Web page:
Back in the 1920s, the building featured a banking hall on the ground floor and the Joint Savings Society’s office on the second. The third to seventh floors were leased out as offices. The top floor housed club rooms for the society’s employees. It consisted of a large lounge facing the roof terrace and pergola, and various dining rooms.

The joint treasury was located in the semi-basement, which was attached to special money cashing rooms and a vault equipped with elevators. The bank had four main vaults.

“All four vaults are well preserved and sealed by thick copper gates and contain stainless steel safe-deposit boxes in all sizes. The vaults will be used by the Bank of Shanghai,” Lin says.


According to Huangpu District Archives, the Union Building was used by a state-owned chemical company after 1949, part of which was later rented by China Guangfa Bank. The building had been empty for years before the new owner, Bank of Shanghai, launched its restoration in 2012.

When Hudec won the competition in 1926, the 33-year-old architect was still in the early stage of his career, but he showed he wasn’t afraid to be innovative.

“The architect may borrow from a hundred sources, but the result is his very own when he has fused all these component parts into one harmonious whole whose greatest characteristic, in this case, is its freshness and departure from all stinted and stereotyped old forms,” the China Press wrote.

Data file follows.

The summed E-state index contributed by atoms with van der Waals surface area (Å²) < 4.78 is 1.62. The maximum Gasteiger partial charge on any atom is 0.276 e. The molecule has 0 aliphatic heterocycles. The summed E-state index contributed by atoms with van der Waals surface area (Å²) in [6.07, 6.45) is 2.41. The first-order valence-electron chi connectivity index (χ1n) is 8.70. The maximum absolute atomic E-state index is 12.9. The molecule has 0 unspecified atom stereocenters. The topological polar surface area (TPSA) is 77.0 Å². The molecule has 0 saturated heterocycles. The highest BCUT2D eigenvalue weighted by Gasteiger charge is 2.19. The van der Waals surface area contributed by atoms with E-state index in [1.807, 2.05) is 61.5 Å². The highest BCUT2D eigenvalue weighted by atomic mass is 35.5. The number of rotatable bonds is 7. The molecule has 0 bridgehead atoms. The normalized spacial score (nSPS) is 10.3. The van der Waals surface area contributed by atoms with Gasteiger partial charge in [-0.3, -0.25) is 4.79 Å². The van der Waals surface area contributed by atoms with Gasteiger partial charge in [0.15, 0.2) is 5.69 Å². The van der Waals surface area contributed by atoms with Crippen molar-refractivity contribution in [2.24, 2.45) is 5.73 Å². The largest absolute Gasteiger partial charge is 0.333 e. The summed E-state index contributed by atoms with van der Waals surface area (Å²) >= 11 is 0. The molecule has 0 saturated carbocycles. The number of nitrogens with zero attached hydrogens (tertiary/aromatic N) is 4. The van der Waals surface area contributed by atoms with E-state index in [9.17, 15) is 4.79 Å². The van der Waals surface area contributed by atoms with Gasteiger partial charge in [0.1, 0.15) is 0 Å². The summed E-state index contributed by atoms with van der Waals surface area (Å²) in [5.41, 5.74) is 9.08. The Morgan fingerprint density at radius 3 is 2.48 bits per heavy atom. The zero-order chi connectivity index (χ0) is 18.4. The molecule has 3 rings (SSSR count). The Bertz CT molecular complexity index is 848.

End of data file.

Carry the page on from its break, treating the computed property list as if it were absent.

For a hard-working, intelligent man like Hudec, it’s easy to see from this creation that he would go on to design the city’s tallest building within a decade. Those sleepless nights were worthwhile after all.

Yesterday: Union Building of the Joint Savings Society

Today: Bank of Shanghai

Built: In 1926

Architectural style: Eclectic British Georgian

Address: 259 Sichuan Rd M. (across Hankou Rd)

Tips: The building is open during the bank’s office hours. You can look at the original decor on the ground floor, including the marble counters and marble benches. Don’t forget to check out the façade and ponder Hudec’s solution for the round corner.